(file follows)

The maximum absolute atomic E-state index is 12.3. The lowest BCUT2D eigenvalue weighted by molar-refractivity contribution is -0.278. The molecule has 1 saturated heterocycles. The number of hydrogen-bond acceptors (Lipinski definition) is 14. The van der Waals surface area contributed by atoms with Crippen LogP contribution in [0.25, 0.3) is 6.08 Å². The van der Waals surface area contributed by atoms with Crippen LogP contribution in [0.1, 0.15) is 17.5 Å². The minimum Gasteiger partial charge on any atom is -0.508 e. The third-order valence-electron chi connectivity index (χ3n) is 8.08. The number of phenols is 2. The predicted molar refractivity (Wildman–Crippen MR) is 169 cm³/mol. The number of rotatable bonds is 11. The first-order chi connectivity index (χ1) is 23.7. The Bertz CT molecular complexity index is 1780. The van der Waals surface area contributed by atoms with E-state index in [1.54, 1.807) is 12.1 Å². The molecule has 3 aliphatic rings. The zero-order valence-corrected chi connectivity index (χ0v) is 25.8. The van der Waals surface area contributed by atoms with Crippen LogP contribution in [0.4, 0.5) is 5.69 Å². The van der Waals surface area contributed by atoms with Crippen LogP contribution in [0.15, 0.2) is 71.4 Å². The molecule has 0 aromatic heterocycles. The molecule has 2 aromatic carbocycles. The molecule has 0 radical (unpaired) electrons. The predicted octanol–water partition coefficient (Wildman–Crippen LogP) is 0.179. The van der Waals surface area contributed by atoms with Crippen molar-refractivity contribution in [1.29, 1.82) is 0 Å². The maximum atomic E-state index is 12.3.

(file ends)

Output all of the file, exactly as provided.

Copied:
The maximum absolute atomic E-state index is 12.3. The lowest BCUT2D eigenvalue weighted by molar-refractivity contribution is -0.278. The molecule has 1 saturated heterocycles. The number of hydrogen-bond acceptors (Lipinski definition) is 14. The van der Waals surface area contributed by atoms with Crippen LogP contribution in [0.25, 0.3) is 6.08 Å². The van der Waals surface area contributed by atoms with Crippen LogP contribution in [0.1, 0.15) is 17.5 Å². The minimum Gasteiger partial charge on any atom is -0.508 e. The third-order valence-electron chi connectivity index (χ3n) is 8.08. The number of phenols is 2. The predicted molar refractivity (Wildman–Crippen MR) is 169 cm³/mol. The number of rotatable bonds is 11. The first-order chi connectivity index (χ1) is 23.7. The Bertz CT molecular complexity index is 1780. The van der Waals surface area contributed by atoms with E-state index in [1.54, 1.807) is 12.1 Å². The molecule has 3 aliphatic rings. The zero-order valence-corrected chi connectivity index (χ0v) is 25.8. The van der Waals surface area contributed by atoms with Crippen LogP contribution in [0.4, 0.5) is 5.69 Å². The van der Waals surface area contributed by atoms with Crippen LogP contribution in [0.15, 0.2) is 71.4 Å². The molecule has 0 aromatic heterocycles. The molecule has 2 aromatic carbocycles. The molecule has 0 radical (unpaired) electrons. The predicted octanol–water partition coefficient (Wildman–Crippen LogP) is 0.179. The van der Waals surface area contributed by atoms with Crippen molar-refractivity contribution in [1.29, 1.82) is 0 Å². The maximum atomic E-state index is 12.3.